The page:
Even as India seemingly grows more comfortable with an American naval presence in its backyard, it has become increasingly wary of China’s expanding naval footprint in the Indian Ocean. Alongside regular so-called anti-piracy patrols, Beijing now claims a military base in the western Indian Ocean in Djibouti and a substantial presence at Pakistan’s Gwadar Port.
As China’s presence in the Indian Ocean has expanded, so has its influence and activities in key countries across the region, including the island states of Sri Lanka and the Maldives. Indian Prime Minister Narendra Modi subsequently launched a “Neighborhood First” policy, a move widely interpreted as an attempt to check China’s growing influence in the region. In 2018, India’s chief of naval at the time acknowledged the country had begun tracking Chinese submarines when they enter the Indian Ocean.
The escalating China-India rivalry has created competing incentives for the Indian government’s approach to UNCLOS. It provides greater impetus to de-emphasize differences and improve maritime cooperation with the United States. But India is also confronting an expanding Chinese naval presence in the Indian Ocean. The Indian government thus sees an interest in maintaining and selectively applying its more restrictive patchwork of domestic laws, some of which conflict with UNCLOS. It would prefer to retain the flexibility to adopt different approaches to Indian Ocean activities by partners and antagonists.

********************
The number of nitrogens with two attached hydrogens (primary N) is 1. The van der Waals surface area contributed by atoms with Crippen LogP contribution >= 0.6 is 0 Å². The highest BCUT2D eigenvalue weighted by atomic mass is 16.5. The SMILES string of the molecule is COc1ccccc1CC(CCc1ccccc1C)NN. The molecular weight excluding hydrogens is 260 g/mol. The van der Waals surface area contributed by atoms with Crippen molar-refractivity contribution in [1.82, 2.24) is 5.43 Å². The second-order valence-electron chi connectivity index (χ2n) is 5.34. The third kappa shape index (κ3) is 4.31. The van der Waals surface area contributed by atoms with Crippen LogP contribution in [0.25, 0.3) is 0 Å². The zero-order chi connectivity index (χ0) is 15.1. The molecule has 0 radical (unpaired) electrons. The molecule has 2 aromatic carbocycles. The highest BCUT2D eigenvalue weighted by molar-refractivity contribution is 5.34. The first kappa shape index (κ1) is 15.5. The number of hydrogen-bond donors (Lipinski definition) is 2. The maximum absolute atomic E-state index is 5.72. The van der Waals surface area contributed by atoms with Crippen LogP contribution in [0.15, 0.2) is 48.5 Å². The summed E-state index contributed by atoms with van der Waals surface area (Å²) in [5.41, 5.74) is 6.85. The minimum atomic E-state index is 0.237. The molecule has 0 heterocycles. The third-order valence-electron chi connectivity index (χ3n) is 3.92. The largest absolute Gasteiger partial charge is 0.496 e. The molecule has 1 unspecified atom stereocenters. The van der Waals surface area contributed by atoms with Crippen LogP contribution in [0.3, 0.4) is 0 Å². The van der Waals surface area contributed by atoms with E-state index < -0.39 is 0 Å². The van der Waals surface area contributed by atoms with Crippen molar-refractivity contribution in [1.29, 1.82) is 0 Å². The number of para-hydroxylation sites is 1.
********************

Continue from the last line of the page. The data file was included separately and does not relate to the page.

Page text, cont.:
“The U.S. must recognise that FONOPs have implications for New Delhi that go beyond the infringement of Indian jurisdiction,” the Indian naval expert Abhijit Singh wrote this week. “Such operations normalise military activism close to India’s island territories … [and the U.S. Navy’s approach] encourages other regional navies to violate India’s domestic regulations.”